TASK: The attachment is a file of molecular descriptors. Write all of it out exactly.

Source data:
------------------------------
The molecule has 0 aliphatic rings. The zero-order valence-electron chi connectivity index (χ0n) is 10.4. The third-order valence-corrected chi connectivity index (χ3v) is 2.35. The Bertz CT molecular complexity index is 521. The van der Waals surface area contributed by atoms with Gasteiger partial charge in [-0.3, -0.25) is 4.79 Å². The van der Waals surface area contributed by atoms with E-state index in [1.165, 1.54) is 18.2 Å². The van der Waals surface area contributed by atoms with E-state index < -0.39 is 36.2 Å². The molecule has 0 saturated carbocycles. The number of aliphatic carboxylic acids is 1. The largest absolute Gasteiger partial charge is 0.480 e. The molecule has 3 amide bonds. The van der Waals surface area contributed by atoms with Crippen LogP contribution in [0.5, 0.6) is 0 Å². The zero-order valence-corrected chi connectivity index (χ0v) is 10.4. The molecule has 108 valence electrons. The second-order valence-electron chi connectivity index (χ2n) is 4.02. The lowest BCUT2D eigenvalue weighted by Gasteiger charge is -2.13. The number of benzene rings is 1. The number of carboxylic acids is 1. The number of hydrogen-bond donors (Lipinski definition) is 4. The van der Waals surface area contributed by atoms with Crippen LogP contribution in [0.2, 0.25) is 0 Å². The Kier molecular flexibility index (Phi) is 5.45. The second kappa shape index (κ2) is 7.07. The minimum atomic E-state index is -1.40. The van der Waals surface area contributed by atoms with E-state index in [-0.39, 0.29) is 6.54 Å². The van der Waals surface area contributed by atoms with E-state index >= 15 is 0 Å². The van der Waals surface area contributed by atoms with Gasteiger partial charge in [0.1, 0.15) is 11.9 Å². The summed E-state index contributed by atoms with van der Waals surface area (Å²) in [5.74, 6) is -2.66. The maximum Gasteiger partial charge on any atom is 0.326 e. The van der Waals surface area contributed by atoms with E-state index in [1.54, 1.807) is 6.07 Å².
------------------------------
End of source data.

The molecule has 0 aliphatic rings. The zero-order valence-electron chi connectivity index (χ0n) is 10.4. The third-order valence-corrected chi connectivity index (χ3v) is 2.35. The Bertz CT molecular complexity index is 521. The van der Waals surface area contributed by atoms with Gasteiger partial charge in [-0.3, -0.25) is 4.79 Å². The van der Waals surface area contributed by atoms with E-state index in [1.165, 1.54) is 18.2 Å². The van der Waals surface area contributed by atoms with E-state index < -0.39 is 36.2 Å². The molecule has 0 saturated carbocycles. The number of aliphatic carboxylic acids is 1. The largest absolute Gasteiger partial charge is 0.480 e. The molecule has 3 amide bonds. The van der Waals surface area contributed by atoms with Crippen LogP contribution in [0.5, 0.6) is 0 Å². The zero-order valence-corrected chi connectivity index (χ0v) is 10.4. The molecule has 108 valence electrons. The second-order valence-electron chi connectivity index (χ2n) is 4.02. The lowest BCUT2D eigenvalue weighted by Gasteiger charge is -2.13. The number of benzene rings is 1. The number of carboxylic acids is 1. The number of hydrogen-bond donors (Lipinski definition) is 4. The van der Waals surface area contributed by atoms with Crippen LogP contribution in [0.2, 0.25) is 0 Å². The Kier molecular flexibility index (Phi) is 5.45. The second kappa shape index (κ2) is 7.07. The minimum atomic E-state index is -1.40. The van der Waals surface area contributed by atoms with E-state index in [-0.39, 0.29) is 6.54 Å². The van der Waals surface area contributed by atoms with E-state index >= 15 is 0 Å². The van der Waals surface area contributed by atoms with Gasteiger partial charge in [0.1, 0.15) is 11.9 Å². The summed E-state index contributed by atoms with van der Waals surface area (Å²) in [5.74, 6) is -2.66. The maximum Gasteiger partial charge on any atom is 0.326 e. The van der Waals surface area contributed by atoms with E-state index in [1.54, 1.807) is 6.07 Å².